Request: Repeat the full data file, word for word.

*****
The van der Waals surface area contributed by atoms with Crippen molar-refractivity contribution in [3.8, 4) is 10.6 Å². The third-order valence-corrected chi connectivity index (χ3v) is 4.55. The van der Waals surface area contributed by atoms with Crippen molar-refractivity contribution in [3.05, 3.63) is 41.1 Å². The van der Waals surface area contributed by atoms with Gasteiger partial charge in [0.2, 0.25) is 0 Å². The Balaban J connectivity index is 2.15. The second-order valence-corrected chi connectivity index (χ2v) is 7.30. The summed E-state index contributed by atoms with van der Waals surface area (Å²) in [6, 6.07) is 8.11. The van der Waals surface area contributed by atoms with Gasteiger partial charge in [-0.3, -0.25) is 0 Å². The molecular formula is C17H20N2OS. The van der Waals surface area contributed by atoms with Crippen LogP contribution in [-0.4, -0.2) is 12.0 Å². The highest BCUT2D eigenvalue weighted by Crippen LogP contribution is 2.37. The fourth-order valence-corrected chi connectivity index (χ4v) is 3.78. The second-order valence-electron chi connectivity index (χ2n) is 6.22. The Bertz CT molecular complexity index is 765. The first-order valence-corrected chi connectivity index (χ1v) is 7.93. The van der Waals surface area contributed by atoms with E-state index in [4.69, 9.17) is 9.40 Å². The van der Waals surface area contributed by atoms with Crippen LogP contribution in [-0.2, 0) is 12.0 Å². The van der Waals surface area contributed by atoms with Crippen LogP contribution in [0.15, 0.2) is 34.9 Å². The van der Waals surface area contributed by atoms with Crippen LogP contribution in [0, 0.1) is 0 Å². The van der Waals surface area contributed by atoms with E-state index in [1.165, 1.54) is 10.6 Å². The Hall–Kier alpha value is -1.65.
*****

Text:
The van der Waals surface area contributed by atoms with Crippen molar-refractivity contribution in [3.8, 4) is 10.6 Å². The third-order valence-corrected chi connectivity index (χ3v) is 4.55. The van der Waals surface area contributed by atoms with Crippen molar-refractivity contribution in [3.05, 3.63) is 41.1 Å². The van der Waals surface area contributed by atoms with Gasteiger partial charge in [0.2, 0.25) is 0 Å². The Balaban J connectivity index is 2.15. The second-order valence-corrected chi connectivity index (χ2v) is 7.30. The summed E-state index contributed by atoms with van der Waals surface area (Å²) in [6, 6.07) is 8.11. The van der Waals surface area contributed by atoms with Gasteiger partial charge in [-0.3, -0.25) is 0 Å². The molecular formula is C17H20N2OS. The van der Waals surface area contributed by atoms with Crippen LogP contribution in [-0.4, -0.2) is 12.0 Å². The highest BCUT2D eigenvalue weighted by Crippen LogP contribution is 2.37. The fourth-order valence-corrected chi connectivity index (χ4v) is 3.78. The second-order valence-electron chi connectivity index (χ2n) is 6.22. The Bertz CT molecular complexity index is 765. The first-order valence-corrected chi connectivity index (χ1v) is 7.93. The van der Waals surface area contributed by atoms with E-state index in [4.69, 9.17) is 9.40 Å². The van der Waals surface area contributed by atoms with Crippen LogP contribution in [-0.2, 0) is 12.0 Å². The van der Waals surface area contributed by atoms with Crippen LogP contribution in [0.15, 0.2) is 34.9 Å². The van der Waals surface area contributed by atoms with Crippen LogP contribution in [0, 0.1) is 0 Å². The van der Waals surface area contributed by atoms with E-state index in [1.165, 1.54) is 10.6 Å². The Hall–Kier alpha value is -1.65.